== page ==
The Miracle of Apollo 13
How Jim Lovell x'50 pulled off NASA’s most daring recovery.
It’s safe to say Jim Lovell x’50 is unique among former UW students. Who else has flown four space missions, two of them to the moon? After making history with Gemini 7 and 12, he and two crewmates became the first astronauts to orbit the moon with Apollo 8 in 1968. That would have been enough to make his name, but Lovell’s most astonishing feat was yet to come.
In 1970, the Apollo 13 mission was 55 hours into its journey to the moon when commander Lovell radioed Mission Control with these immortal words: “Houston, we’ve had a problem.” A tank had exploded, causing a sudden drop in oxygen and power. Almost 200,000 miles from Earth, Lovell, Fred Haise, and Jack Swigert kept their cool to pull off one of the most daring recoveries in the annals of aviation. You can read about it in Lovell’s book, Apollo 13, or watch the Tom Hanks movie of the same name.
For a living legend, Lovell is remarkably approachable. On the 50th anniversary of Apollo 13, the 92-year-old hero discusses a life’s journey that included two crucial years at the UW.
Why were you attracted to flying?
I grew up in Milwaukee in the 1930s, and all guys at that time were interested in airplanes. In high school, I read a pamphlet about reaching extreme altitudes using liquid-oxygen-type rockets. In my senior year, a friend and I built a powder rocket that went about 60 feet and blew up!
What brought you to the University of Wisconsin?
When I was in high school, the Navy offered two years at any college you wanted to go to, as long as you studied engineering. After that they would send you down to Pensacola for flight training. So that’s how I started at the University of Wisconsin. I enjoyed my time at the university quite a bit, and the training I got there and at the Naval Academy gave me the skills to work in the space pro-gram.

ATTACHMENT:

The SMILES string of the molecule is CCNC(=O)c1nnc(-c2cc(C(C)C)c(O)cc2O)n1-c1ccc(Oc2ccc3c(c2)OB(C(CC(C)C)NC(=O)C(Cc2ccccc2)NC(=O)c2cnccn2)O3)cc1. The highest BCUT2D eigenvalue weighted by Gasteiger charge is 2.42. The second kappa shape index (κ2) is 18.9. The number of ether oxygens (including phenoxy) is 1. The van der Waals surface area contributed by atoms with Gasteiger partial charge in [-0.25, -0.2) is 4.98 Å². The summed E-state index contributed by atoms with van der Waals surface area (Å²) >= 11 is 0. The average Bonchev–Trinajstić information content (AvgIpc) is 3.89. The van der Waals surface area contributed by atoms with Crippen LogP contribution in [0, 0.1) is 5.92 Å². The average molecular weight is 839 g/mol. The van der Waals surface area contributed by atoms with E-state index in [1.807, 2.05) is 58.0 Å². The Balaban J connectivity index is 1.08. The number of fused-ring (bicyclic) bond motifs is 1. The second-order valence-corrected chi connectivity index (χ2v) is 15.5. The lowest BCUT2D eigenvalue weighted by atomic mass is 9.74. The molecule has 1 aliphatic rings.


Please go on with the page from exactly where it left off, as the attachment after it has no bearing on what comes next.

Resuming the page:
What was it like seeing Earth from outer space?
Earth got very small, and I could put my thumb up and hide it completely. It gave me the thought that that was my home back there, and I hope I get back. Because it was really just a small dot in space.
How did you feel when the oxygen tank exploded in the middle of the Apollo 13 mission?
It didn’t take long to figure out that landing on the moon was off. And when I saw the oxygen escaping from the rear end of my spacecraft, I realized that the command module was essentially dying, and we had to use the lunar module to get home. Amazingly, the explosion occurred at just the right time to allow a safe recovery. If it had occurred once we were in lunar orbit, or on the lunar surface, we would never have left the moon.
How did you keep your cool during the crisis?
You just have to take a positive attitude and not give up. Between the crew and Mission Control, we tried to solve one problem at a time. It was a big sigh of relief when we finally splashed down and saw the
water go over the window.
Published in the Fall 2020 issue